The Government will on Tuesday approve a major overhaul in the function of the embattled An Bord Pleanála, including how board members are appointed.
Thehas confirmed that Housing Minister Darragh O’Brien will bring what he is calling an action plan (and associated legislation) to reform An Bord Pleanála, which has been dogged by controversy in recent months surrounding some of its decisions.
Among the range of measures included in the action plan are:
- A new regime of recruitment for board appointments — the nomination process will be replaced entirely;
- An increase in the potential number of board members — up to 14 ordinary members may be appointed as necessary;
- An end to the two-person panels of adjudication, by removing the power for the board to reduce the quorum of three;
- Amendments to the complaints procedures; providing clear instructions on the actions to be taken on receipt of a complaint.
According to the action plan, seen by the, the capability of An Bord Pleanála to make decisions at variance with a development plan will be limited.
It is also understood that the new legislation will mean the Office of the Planning Regulator will be empowered to consider customer complaints in relation to systemic issues relating to the board.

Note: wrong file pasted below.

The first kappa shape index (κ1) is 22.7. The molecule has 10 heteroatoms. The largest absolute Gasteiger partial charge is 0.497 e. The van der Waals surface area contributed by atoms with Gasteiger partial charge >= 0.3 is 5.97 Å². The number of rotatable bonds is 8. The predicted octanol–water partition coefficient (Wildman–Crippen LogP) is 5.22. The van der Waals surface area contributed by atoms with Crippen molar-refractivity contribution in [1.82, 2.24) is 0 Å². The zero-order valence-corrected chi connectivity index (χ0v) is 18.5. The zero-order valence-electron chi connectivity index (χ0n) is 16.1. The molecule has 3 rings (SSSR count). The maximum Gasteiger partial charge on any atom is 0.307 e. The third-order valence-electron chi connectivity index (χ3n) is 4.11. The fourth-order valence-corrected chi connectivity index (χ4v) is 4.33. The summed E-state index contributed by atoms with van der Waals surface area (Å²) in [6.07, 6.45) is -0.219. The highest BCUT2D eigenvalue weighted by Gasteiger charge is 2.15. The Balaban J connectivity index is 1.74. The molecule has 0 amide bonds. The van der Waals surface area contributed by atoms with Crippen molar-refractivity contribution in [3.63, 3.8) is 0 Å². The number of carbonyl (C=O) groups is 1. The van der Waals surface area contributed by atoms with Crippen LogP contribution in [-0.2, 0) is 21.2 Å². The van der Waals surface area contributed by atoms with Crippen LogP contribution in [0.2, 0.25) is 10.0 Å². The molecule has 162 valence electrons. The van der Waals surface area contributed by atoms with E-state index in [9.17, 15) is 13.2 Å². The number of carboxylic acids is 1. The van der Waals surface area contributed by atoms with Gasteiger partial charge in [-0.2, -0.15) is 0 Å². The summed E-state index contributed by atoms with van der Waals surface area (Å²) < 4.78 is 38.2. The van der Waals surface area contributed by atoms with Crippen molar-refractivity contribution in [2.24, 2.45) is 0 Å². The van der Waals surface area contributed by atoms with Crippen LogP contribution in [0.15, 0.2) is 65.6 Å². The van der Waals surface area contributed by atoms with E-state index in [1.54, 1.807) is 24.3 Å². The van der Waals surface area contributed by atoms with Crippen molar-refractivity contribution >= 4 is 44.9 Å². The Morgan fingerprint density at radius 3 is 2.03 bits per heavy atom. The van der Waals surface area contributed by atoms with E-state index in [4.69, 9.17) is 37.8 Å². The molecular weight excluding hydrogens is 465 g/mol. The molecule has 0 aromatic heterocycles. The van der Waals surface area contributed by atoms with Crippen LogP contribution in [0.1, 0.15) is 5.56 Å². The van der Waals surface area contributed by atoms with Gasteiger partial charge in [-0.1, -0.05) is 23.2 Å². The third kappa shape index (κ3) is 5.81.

Mr O’Brien is satisfied that to improve the workings of the board, additional resources must be provided to it.
It is also planned that new posts at senior management level will be granted to improve the operational ability of An Bord Pleanála.
Under the new plans, the board will be required to update its code of conduct, employ new compliance procedures, and have stronger corporate governance at senior management level.
Meanwhile, Fianna Fáil senator Timmy Dooley believes the judicial review system mechanism within the planning appeals process needs to be examined.
Speaking on Monday, Mr Dooley says the planning system, and the ability to undertake judicial reviews of An Bord Pleanála’s decisions, is getting in the way of development.
The chair of An Bord Pleanála told staff that allegations and media commentary about their work had been “hugely disruptive and disquieting”.
In a memo sent to employees, Dave Walsh said they had been under the spotlight during a “few very difficult weeks” amid serious allegations about their work.
He said it had been “significantly damaging” and had undermined their reputation and integrity in the minds of the public.
The independent review of An Bord Pleanála recommended referring the controversy to gardaí over concerns about the authority’s former deputy chair Paul Hyde’s failure to declare certain assets. Mr Hyde has always denied any impropriety.
Senior counsel Remy Farrell recommended sending the report to gardaí and the Director of Public Prosecution over concerns about Mr Hyde potentially breaching the Planning and Development Act.
The legislation says a member of the board must declare “particulars of every interest” relevant to their role and give fresh updates if they acquire new assets while serving with the authority.